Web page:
AGE: – Pre 16th Century
CONSTRUCTION: – Bronze
Height:- – 55cm
Width:- – 40cm
Depth: – – 25cm
Weight: – 22.85 Kg.
A rare and magnificent pre 16th Century Bronze Arakan Crowned Buddha Statue wearing royal attire dating to the Mrauk-U Period. The front of the pedestal is decorated with two lions, two elephants and devotee. Each of these figures relate to important events in the life of the Buddha.
In Buddhism, lions are symbolic of the Bodhisattva’s, they are beings who have attained a high level of spirituality. The lions are guardians of temples and pagodas in China, Thailand, Burma and other countries where Buddhism is practiced. In Burma these guardian lions are referred to as Chinta’s and are seen in pairs, predominately situated at the entrance to a Pagoda. They are the protectors of the dharma and are commonly seen as protectors of the throne of the Buddha.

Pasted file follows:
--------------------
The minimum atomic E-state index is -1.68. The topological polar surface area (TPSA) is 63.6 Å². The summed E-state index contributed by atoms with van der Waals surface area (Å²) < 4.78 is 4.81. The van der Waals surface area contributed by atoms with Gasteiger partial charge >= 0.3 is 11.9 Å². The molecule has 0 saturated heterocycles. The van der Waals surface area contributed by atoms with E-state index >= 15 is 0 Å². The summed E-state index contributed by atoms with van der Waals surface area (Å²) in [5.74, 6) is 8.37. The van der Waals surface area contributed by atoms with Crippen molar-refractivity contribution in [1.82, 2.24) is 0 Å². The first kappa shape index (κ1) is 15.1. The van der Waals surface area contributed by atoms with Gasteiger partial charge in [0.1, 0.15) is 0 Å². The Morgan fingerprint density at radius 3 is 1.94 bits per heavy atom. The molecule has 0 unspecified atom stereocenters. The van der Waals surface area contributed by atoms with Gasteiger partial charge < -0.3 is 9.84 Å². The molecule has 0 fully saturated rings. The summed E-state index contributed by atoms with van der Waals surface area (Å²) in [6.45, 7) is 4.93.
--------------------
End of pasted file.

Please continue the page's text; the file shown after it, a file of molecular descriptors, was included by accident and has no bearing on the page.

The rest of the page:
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The elephant is a symbol of strength and steadfastness. The Buddha was born as an elephant in some of his previous incarnations. In his last incarnation as Siddhartha Gautama he descended from Tushita heaven and entered his mother’s womb in the form of a white elephant.
The right hand of the Buddha is in bhumisparsa mudra “Calling earth to Witness”, whilst the left hand holds a jar (kalasa), thought to contain the “nectar of eternity or longevity” (amrita). The kalasa jar is also frequently seen in Tibetan iconography. Traces of gold leaf still remain with red lacquer exposed in areas.